By the time you get to the end of Death’s End, and Cixin Liu’s masterpiece of a trilogy, you don’t want an ending, even death’s.
Stylistically, Liu’s writing ranges from informational to poetic. He skillfully uses literary devices and techniques, referencing a book by one of the characters, inserting vitally significant fairy tales loaded with contextual clues that determine the fate of earth and the solar system, and weaves it together in the over arching narrative.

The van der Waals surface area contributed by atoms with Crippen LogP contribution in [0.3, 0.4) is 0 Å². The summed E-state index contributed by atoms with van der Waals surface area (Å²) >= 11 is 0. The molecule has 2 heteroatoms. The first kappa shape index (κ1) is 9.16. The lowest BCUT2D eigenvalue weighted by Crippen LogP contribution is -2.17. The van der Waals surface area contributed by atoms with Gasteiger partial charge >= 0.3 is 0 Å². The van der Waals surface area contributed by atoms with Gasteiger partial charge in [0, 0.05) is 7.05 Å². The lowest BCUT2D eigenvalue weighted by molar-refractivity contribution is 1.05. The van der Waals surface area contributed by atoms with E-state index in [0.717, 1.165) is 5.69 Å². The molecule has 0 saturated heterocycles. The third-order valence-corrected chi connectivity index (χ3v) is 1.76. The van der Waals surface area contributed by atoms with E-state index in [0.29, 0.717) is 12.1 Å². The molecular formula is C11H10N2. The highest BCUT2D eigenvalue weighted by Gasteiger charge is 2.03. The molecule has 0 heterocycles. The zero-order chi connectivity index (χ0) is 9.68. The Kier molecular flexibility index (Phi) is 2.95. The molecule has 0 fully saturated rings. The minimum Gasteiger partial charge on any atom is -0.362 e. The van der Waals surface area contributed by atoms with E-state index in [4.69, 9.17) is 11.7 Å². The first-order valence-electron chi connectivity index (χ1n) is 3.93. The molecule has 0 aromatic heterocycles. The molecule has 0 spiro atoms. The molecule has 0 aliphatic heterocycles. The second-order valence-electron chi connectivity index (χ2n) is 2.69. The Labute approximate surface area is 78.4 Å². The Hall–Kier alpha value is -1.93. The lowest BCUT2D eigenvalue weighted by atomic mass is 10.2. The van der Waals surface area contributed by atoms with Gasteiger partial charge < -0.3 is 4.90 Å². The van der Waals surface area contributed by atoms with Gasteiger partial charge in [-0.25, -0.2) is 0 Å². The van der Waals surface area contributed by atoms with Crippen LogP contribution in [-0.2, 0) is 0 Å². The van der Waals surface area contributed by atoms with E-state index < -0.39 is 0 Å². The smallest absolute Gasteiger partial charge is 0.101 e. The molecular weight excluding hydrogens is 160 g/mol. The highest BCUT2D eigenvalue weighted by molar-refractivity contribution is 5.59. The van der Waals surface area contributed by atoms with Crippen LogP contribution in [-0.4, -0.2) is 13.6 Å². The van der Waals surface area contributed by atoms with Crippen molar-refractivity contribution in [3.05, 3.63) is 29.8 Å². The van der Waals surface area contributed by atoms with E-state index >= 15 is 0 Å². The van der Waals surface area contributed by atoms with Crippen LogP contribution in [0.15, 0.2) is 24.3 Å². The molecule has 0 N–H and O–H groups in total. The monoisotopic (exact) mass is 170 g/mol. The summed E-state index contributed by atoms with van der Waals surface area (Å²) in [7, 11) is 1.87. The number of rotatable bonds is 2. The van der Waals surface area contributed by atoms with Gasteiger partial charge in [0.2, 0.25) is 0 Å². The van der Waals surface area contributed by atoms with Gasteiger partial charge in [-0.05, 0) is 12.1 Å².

While the story seems to falter, at least for me, near the finish, it almost seems fitting because, how can there be an ending when the very nature of the world Liu has created does not end.
Cixin Liu’s brilliant trilogy (The Three Body Problem, The Dark Forest, and Death’s End) is a must read, not only for science fiction fans, but for the intellectually curious, and for readers who appreciate a good story told well.
Jeffrey Penn May, author of Roobala Take Me Home, Where the River Splits, Cynthia and the Blue Cat’s Last Meow, No Teacher Left Standing, Eight Billion Steps: My Impossible Quest for Cancer Comedy, Finding Your Fiction, and more.